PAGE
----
by Chirantani Das | 143,447 words
This page relates “River and the topography of Varanasi” as it appears in the case study regarding the settlements in the Early Historic Ganga Plain made by Chirantani Das. The study examines this process in relation to Rajagriha and Varanasi (important nodal centres of the respective Mahajanapadas named Magadha and Kashi).
Topography is the most important determining factor of a settlement’s growth. A river often plays a crucial role in forming the topography of a region. Vārāṇasī was located over a high natural levee on the left bank of the Gaṅgā, formed by the deposition of the coarsest elements by the river. Like other large rivers the Gaṅgā too, moving through the alluvial plains in its middle course seldom follows a straight course. Rather it followed a meandering course and thus forming concave and convex bends on the two sides of its flow. Convex side is depositional and concave side is of erosional nature and therefore the convex side is a safe bid for the growth of settlements. But it has been seen that the concave side is a general preference for the growth of settlement. Because despite its gentleness, the convex bank because of its recurrent deposit gradually drifts away from water and eventually cuts off from the water source. Concave bank though having the chances of erosion and flood always touched the water line of the river and hence provided direct access to water. For this reason, ignoring the high risks of flood and destructions settlements grew along the concave bank. It is on the basis of clear understanding of the river channel process and availability of perennial water that on such a high levee on the concave side of the Gaṅgā the city of Vārāṇasī grew.
The river Gaṅgā did not follow the same route from the beginning and changed its course several times. There are many causes to it. Indirect evidences point that once the river Gaṅgā used to flow towards the west than its present course. Because of the enormous load deposited by rivers in this alluvial zone often fill up the river bed and forced the river to change its course. In case of this area from the north heavy Himalayan gravels are deposited here and many small to medium rivers from the Vindhyas unload themselves in the toes on the northern margin of the Vindhyas. The tendency of the Himalayan gravels is to push the river in a southward direction. In case of the Gaṅgā too, it flows to the southernmost extremity, because it cannot be pushed further because the Vindhyas. Due to river piracies many of the rivers in this area either got strengthened or merged to another river, resulting change in the morphology of the area. This can be attested by many dried, abandoned or even cut-off nalas. Because of these restrictions the river had to adjustments. At present the Gaṅgā flows up to the Chunar in an east direction and after its confrontation with the Vindhyas and first takes a north and then a north-eastern direction. This present course is located much east to the earlier channel which is proved by many scars on the land surface.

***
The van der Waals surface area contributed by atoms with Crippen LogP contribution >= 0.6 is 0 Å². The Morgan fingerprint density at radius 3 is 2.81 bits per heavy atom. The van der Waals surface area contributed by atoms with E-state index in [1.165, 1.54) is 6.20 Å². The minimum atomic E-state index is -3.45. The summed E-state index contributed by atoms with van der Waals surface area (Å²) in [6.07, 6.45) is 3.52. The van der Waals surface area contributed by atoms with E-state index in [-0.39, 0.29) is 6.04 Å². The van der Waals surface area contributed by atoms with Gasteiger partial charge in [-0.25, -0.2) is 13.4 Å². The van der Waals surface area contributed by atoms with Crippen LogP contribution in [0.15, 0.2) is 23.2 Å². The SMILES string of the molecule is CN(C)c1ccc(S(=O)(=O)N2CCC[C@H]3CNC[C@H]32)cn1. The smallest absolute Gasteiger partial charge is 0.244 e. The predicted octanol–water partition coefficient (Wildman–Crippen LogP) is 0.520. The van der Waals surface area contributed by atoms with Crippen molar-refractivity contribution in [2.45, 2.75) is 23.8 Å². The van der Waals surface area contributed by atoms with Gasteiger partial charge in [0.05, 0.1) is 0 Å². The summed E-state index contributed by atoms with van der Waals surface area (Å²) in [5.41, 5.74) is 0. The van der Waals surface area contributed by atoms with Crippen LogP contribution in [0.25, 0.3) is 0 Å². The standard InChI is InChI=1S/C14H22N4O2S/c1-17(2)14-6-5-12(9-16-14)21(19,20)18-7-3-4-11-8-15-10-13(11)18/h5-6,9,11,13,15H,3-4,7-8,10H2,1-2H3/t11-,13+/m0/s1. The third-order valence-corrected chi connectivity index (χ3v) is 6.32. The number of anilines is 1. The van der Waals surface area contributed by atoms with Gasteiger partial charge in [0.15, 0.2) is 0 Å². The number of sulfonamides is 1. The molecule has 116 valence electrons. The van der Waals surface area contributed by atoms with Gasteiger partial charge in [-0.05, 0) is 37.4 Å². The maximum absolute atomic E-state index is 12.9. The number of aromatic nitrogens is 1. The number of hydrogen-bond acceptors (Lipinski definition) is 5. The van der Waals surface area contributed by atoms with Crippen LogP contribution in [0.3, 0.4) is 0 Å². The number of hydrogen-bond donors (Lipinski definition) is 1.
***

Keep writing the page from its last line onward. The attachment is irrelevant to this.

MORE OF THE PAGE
From the mythical reference of the king Bhagirathi’s penance to bring the Gaṅgā to Vārāṇasī which for a long time was suffering from water crisis, it has been proposed that stupendous human intervention brought back the Gaṅgā to its present position. Probably this was the old course of the river that got buried or abandoned, resulting an aridity of Vārāṇasī. Therefore the human attempt to bring back the river to its original position was made. There are even indications of the river Gomatī extended to touch the Gaṅgā towards the east. The old Vārāṇasī, located on a high levee avoided the threat of flood to a large extent. Luckily presence of a number of local depressions, connected with stream to draw water and outlets to drain excess water and thereby containing enough water for domestic and ritual needs.
Footnotes and references:
E.B. Cowell ed.& translated from Pali by Robert Chalmers, The Jātaka or the Stories of the Buddha’s Former Births, vol. I, Delhi, Motilal Banarasidass Pvt. Ltd., 1990, no.137, Babbu Jātaka, pp.294-96.